2. Well, I would say it is about part nurture AND part nature (i.e., personality). My parents raised my sister and me with the whole “occasional sweet” rule and they also did the gluttony-within-reason thing with the Halloween candy to help us learn self-control. Basically, they did everything right, we were both raised on fresh organic garden vegetables and fruit, home-cooked meals for breakfast, lunch, AND dinner (mom baked her own wheat bread and froze our garden produce, made homemade tomato sauce, etc.). We rarely had juice, were raised on water, and got large amounts of time outside to play and work with the family. AND? My sister has always been a healthy eater, with good habits in cooking, veggie consumption, self-regulation of sweets, etc. Me, on the other hand? I was a candy junkie who would do pretty much anything I could think of for sweets my whole entire life. And when I went to college, I gained way more than the freshman 15 because I finally had unfettered access to junk food. I don’t think I touched a vegetable or a fruit my first year of college. Since then, I have continued to fight with my sweet tooth. On the other hand, I have some cavities, but my sister, the healthy one? Has a mouth full of them, simply because she inherited the soft enamel that is on my father’s side. Seriously, she will most likely need dentures by the time she’s 50, and it has nothing to do with how she eats or brushes/flosses (which is 3 times a day). So yes, I think some of it probably comes from nurture, but you can do all the nurturing you want and still come up with two kids with vastly different relationships with junk food (and vastly different mouths).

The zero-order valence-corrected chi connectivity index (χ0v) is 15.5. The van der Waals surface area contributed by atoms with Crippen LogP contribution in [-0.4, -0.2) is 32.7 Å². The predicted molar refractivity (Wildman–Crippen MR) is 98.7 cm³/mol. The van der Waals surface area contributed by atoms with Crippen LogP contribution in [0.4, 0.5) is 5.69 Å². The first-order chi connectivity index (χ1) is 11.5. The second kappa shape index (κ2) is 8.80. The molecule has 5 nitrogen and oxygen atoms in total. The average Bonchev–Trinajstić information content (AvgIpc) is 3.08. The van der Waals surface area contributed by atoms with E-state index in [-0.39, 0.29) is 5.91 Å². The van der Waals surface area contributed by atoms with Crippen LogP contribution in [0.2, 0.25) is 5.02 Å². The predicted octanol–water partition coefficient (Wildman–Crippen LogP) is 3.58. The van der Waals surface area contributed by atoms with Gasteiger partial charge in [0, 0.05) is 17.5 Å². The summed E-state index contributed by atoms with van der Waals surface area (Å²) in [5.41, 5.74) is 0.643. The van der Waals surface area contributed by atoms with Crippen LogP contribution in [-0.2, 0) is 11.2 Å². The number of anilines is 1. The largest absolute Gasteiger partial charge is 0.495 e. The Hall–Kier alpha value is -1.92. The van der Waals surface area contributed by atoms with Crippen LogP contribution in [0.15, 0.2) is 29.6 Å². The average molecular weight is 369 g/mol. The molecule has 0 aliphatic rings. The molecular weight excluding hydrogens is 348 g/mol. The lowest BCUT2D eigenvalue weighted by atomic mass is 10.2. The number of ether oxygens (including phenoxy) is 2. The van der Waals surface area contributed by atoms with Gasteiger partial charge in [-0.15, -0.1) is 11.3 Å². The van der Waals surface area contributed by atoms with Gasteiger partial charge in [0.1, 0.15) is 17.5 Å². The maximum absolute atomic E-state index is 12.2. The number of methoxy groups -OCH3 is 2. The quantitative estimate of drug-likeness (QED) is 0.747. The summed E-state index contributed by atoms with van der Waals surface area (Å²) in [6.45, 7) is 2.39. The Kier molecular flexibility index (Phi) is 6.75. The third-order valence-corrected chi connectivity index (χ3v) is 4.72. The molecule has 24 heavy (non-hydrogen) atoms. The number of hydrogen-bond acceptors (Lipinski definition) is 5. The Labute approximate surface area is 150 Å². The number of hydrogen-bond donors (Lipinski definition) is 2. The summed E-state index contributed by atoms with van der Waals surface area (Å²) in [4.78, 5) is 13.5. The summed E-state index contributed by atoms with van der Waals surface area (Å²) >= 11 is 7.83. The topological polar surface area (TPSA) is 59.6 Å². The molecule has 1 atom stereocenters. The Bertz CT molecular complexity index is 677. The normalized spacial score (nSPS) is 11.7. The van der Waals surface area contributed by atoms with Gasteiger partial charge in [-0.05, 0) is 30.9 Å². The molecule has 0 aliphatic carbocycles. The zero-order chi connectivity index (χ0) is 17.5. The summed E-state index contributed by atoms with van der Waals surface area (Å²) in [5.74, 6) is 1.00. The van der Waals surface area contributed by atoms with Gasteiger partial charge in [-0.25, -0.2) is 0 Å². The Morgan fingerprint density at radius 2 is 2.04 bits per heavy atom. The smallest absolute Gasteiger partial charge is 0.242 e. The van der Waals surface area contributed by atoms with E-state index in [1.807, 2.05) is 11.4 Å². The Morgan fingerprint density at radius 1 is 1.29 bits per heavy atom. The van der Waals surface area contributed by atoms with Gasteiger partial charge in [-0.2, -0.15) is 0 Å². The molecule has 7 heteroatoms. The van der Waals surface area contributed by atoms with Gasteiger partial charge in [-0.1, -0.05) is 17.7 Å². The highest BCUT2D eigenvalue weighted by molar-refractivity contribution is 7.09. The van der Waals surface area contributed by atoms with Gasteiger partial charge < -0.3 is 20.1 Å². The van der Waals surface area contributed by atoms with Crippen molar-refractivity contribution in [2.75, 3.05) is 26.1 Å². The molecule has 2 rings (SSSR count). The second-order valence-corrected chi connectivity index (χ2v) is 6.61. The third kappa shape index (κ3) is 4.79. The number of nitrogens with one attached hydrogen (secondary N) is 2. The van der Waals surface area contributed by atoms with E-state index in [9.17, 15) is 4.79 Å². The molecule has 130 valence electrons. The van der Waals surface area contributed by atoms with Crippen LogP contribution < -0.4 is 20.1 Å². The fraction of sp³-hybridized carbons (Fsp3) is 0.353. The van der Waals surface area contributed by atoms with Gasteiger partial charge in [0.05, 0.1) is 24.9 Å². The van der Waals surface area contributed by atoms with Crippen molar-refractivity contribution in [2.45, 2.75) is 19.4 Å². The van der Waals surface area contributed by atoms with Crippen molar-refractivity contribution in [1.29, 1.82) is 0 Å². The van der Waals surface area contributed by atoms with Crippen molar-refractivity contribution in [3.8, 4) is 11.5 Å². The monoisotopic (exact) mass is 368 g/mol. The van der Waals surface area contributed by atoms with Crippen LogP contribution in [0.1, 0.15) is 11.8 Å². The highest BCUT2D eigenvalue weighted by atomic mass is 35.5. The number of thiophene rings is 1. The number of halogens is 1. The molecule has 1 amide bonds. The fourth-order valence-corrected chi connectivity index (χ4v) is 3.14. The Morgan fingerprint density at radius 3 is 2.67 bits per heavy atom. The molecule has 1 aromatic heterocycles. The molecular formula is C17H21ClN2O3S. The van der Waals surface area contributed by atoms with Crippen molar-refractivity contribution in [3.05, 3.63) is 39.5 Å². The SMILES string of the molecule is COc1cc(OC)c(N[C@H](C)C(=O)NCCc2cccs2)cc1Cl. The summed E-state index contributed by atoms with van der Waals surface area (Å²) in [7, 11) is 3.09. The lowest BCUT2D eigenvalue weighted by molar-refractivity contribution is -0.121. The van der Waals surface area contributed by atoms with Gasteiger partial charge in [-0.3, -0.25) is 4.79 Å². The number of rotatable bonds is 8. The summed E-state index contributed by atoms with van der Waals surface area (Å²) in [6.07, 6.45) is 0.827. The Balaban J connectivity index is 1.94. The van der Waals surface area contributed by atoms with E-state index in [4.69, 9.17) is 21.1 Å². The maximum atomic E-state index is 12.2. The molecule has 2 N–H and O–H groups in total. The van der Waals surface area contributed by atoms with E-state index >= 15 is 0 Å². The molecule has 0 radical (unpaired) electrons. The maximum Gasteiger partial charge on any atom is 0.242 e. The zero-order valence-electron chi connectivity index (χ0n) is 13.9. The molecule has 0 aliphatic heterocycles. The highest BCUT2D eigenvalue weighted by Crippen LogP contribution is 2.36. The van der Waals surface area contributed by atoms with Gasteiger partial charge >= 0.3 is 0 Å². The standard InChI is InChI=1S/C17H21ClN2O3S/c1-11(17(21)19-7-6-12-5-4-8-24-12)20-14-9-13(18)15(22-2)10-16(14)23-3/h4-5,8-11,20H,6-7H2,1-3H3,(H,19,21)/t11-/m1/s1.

Comment by Kiki | November 2, 2011 | Reply

  3. So I wasn’t at all concerned about over consumption because we weren’t going to too many homes. Right? Didn’t work. People gave huge handfuls of candy to each child, so the small neighborhood loop provided tons of candy. I’m still not concerned with my kids’ eating habits- they ration themselves- but we still have much too much candy around. I sent a big bag with my husband already, and will be either giving away more or throwing away more soon.

    My mother used to schedule dentist appointments one week after Easter and one week after Halloween. All candy needed to be gone by that date. It might be time for me to start this policy so the candy bowl gets empty by whatever means needed.

    Comment by My Kids Mom | November 2, 2011 | Reply

  4. I agree with you. It’s a special occasion… why not let them eat pig out! It’s not like it happens all of the time.

    Comment by Jo Green | November 2, 2011 | Reply

  5. We dont celebrate it here in the way you do, the kids dress up a little, go to a few few pre arrranged houses and Jude came home with no more than a sandwhich bag of sweets, which he €put in the fridge and has forgotton about as they were not sweets of his choosing, he is very particular!

    Growing up my parents were of the mind set that sweets were a treat, we were allowed to have one biscuit bar in our lunch box but we had to have eaten all the fruit, sandwiches etc, my grandparents however being of the post war and rationing mindset equated love and prosperity with sugar and still do, if you visit they bring out more cake, chocolate and biscuits and fizzy drinks that you could ever eat. My great gran used to encourage me to eat sugar straight from the bowl, how I have teeth is beyond me.

    Now though my weight is an issue because I see sugar as a treat and feel denied if I dont feed my sweet tooth!

    Comment by jenny | November 3, 2011 | Reply